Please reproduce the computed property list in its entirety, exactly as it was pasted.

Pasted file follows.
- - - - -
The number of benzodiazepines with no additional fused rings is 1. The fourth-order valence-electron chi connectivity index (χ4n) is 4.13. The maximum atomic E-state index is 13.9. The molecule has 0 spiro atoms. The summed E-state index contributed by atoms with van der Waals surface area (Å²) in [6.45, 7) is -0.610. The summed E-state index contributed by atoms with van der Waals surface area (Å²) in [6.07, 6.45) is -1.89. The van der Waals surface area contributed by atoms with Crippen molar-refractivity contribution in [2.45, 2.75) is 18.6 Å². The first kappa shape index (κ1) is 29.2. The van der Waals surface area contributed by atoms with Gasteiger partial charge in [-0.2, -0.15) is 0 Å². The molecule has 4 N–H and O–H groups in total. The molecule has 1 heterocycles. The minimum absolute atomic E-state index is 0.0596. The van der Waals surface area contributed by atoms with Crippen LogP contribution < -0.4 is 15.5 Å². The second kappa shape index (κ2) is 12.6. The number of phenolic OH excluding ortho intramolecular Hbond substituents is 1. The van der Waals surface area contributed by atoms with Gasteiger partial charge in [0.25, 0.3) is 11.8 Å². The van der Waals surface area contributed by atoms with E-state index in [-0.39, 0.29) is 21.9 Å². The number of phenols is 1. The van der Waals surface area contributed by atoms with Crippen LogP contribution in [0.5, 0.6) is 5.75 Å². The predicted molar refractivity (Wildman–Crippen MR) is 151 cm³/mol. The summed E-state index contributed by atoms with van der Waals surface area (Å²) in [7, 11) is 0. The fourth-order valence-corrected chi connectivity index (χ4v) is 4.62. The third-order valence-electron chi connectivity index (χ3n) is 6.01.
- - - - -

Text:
The number of benzodiazepines with no additional fused rings is 1. The fourth-order valence-electron chi connectivity index (χ4n) is 4.13. The maximum atomic E-state index is 13.9. The molecule has 0 spiro atoms. The summed E-state index contributed by atoms with van der Waals surface area (Å²) in [6.45, 7) is -0.610. The summed E-state index contributed by atoms with van der Waals surface area (Å²) in [6.07, 6.45) is -1.89. The van der Waals surface area contributed by atoms with Crippen molar-refractivity contribution in [2.45, 2.75) is 18.6 Å². The first kappa shape index (κ1) is 29.2. The van der Waals surface area contributed by atoms with Gasteiger partial charge in [-0.2, -0.15) is 0 Å². The molecule has 4 N–H and O–H groups in total. The molecule has 1 heterocycles. The minimum absolute atomic E-state index is 0.0596. The van der Waals surface area contributed by atoms with Crippen LogP contribution < -0.4 is 15.5 Å². The second kappa shape index (κ2) is 12.6. The number of phenolic OH excluding ortho intramolecular Hbond substituents is 1. The van der Waals surface area contributed by atoms with Gasteiger partial charge in [0.25, 0.3) is 11.8 Å². The van der Waals surface area contributed by atoms with E-state index in [-0.39, 0.29) is 21.9 Å². The number of phenols is 1. The van der Waals surface area contributed by atoms with Crippen LogP contribution in [0.5, 0.6) is 5.75 Å². The predicted molar refractivity (Wildman–Crippen MR) is 151 cm³/mol. The summed E-state index contributed by atoms with van der Waals surface area (Å²) in [7, 11) is 0. The fourth-order valence-corrected chi connectivity index (χ4v) is 4.62. The third-order valence-electron chi connectivity index (χ3n) is 6.01.